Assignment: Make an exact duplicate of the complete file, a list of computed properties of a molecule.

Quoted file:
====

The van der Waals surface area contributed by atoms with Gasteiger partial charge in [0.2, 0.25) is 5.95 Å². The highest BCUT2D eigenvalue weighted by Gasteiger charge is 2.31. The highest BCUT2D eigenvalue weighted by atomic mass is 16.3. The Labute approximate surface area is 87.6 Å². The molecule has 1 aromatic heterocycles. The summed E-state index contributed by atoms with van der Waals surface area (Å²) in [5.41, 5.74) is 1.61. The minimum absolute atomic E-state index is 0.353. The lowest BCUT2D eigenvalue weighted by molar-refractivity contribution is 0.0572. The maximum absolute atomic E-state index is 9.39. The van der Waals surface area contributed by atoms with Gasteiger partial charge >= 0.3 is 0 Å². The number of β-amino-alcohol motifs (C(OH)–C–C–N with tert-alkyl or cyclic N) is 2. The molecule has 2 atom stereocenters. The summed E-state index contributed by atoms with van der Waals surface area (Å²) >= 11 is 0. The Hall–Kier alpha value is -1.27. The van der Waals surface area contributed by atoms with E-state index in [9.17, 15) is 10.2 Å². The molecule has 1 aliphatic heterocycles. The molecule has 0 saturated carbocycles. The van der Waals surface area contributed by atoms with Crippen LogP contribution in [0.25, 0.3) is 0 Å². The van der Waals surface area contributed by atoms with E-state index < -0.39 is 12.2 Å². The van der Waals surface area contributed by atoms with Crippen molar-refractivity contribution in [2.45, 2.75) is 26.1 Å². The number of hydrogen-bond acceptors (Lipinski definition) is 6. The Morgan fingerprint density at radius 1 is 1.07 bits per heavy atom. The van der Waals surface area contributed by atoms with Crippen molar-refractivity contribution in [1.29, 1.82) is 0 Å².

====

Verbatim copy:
The van der Waals surface area contributed by atoms with Gasteiger partial charge in [0.2, 0.25) is 5.95 Å². The highest BCUT2D eigenvalue weighted by Gasteiger charge is 2.31. The highest BCUT2D eigenvalue weighted by atomic mass is 16.3. The Labute approximate surface area is 87.6 Å². The molecule has 1 aromatic heterocycles. The summed E-state index contributed by atoms with van der Waals surface area (Å²) in [5.41, 5.74) is 1.61. The minimum absolute atomic E-state index is 0.353. The lowest BCUT2D eigenvalue weighted by molar-refractivity contribution is 0.0572. The maximum absolute atomic E-state index is 9.39. The van der Waals surface area contributed by atoms with Gasteiger partial charge >= 0.3 is 0 Å². The number of β-amino-alcohol motifs (C(OH)–C–C–N with tert-alkyl or cyclic N) is 2. The molecule has 2 atom stereocenters. The summed E-state index contributed by atoms with van der Waals surface area (Å²) >= 11 is 0. The Hall–Kier alpha value is -1.27. The van der Waals surface area contributed by atoms with E-state index in [9.17, 15) is 10.2 Å². The molecule has 1 aliphatic heterocycles. The molecule has 0 saturated carbocycles. The van der Waals surface area contributed by atoms with Crippen LogP contribution in [0.25, 0.3) is 0 Å². The van der Waals surface area contributed by atoms with E-state index < -0.39 is 12.2 Å². The van der Waals surface area contributed by atoms with Crippen molar-refractivity contribution in [2.45, 2.75) is 26.1 Å². The number of hydrogen-bond acceptors (Lipinski definition) is 6. The Morgan fingerprint density at radius 1 is 1.07 bits per heavy atom. The van der Waals surface area contributed by atoms with Crippen molar-refractivity contribution in [1.29, 1.82) is 0 Å².